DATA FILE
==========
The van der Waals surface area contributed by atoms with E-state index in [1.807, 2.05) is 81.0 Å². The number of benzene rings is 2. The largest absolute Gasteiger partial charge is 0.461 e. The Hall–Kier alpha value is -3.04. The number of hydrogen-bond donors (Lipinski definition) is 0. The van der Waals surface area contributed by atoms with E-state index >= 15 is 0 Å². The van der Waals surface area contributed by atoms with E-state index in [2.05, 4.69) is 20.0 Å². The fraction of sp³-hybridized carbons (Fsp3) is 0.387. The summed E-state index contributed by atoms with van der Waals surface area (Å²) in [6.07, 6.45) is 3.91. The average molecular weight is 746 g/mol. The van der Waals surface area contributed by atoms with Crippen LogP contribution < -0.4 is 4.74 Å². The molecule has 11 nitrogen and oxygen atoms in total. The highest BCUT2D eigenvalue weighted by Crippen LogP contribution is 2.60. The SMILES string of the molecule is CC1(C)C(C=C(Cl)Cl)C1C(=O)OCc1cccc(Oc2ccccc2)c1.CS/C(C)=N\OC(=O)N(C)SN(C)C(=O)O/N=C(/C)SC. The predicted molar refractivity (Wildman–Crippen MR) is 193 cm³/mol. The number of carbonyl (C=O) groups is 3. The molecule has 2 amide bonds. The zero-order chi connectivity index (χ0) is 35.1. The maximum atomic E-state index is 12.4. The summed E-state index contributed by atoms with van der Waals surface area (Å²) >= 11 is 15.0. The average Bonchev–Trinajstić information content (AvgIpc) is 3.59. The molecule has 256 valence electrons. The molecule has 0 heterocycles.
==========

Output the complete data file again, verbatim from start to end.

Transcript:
The van der Waals surface area contributed by atoms with E-state index in [1.807, 2.05) is 81.0 Å². The number of benzene rings is 2. The largest absolute Gasteiger partial charge is 0.461 e. The Hall–Kier alpha value is -3.04. The number of hydrogen-bond donors (Lipinski definition) is 0. The van der Waals surface area contributed by atoms with E-state index >= 15 is 0 Å². The van der Waals surface area contributed by atoms with E-state index in [2.05, 4.69) is 20.0 Å². The fraction of sp³-hybridized carbons (Fsp3) is 0.387. The summed E-state index contributed by atoms with van der Waals surface area (Å²) in [6.07, 6.45) is 3.91. The average molecular weight is 746 g/mol. The van der Waals surface area contributed by atoms with Crippen LogP contribution < -0.4 is 4.74 Å². The molecule has 11 nitrogen and oxygen atoms in total. The highest BCUT2D eigenvalue weighted by Crippen LogP contribution is 2.60. The SMILES string of the molecule is CC1(C)C(C=C(Cl)Cl)C1C(=O)OCc1cccc(Oc2ccccc2)c1.CS/C(C)=N\OC(=O)N(C)SN(C)C(=O)O/N=C(/C)SC. The predicted molar refractivity (Wildman–Crippen MR) is 193 cm³/mol. The number of carbonyl (C=O) groups is 3. The molecule has 2 amide bonds. The zero-order chi connectivity index (χ0) is 35.1. The maximum atomic E-state index is 12.4. The summed E-state index contributed by atoms with van der Waals surface area (Å²) >= 11 is 15.0. The average Bonchev–Trinajstić information content (AvgIpc) is 3.59. The molecule has 256 valence electrons. The molecule has 0 heterocycles.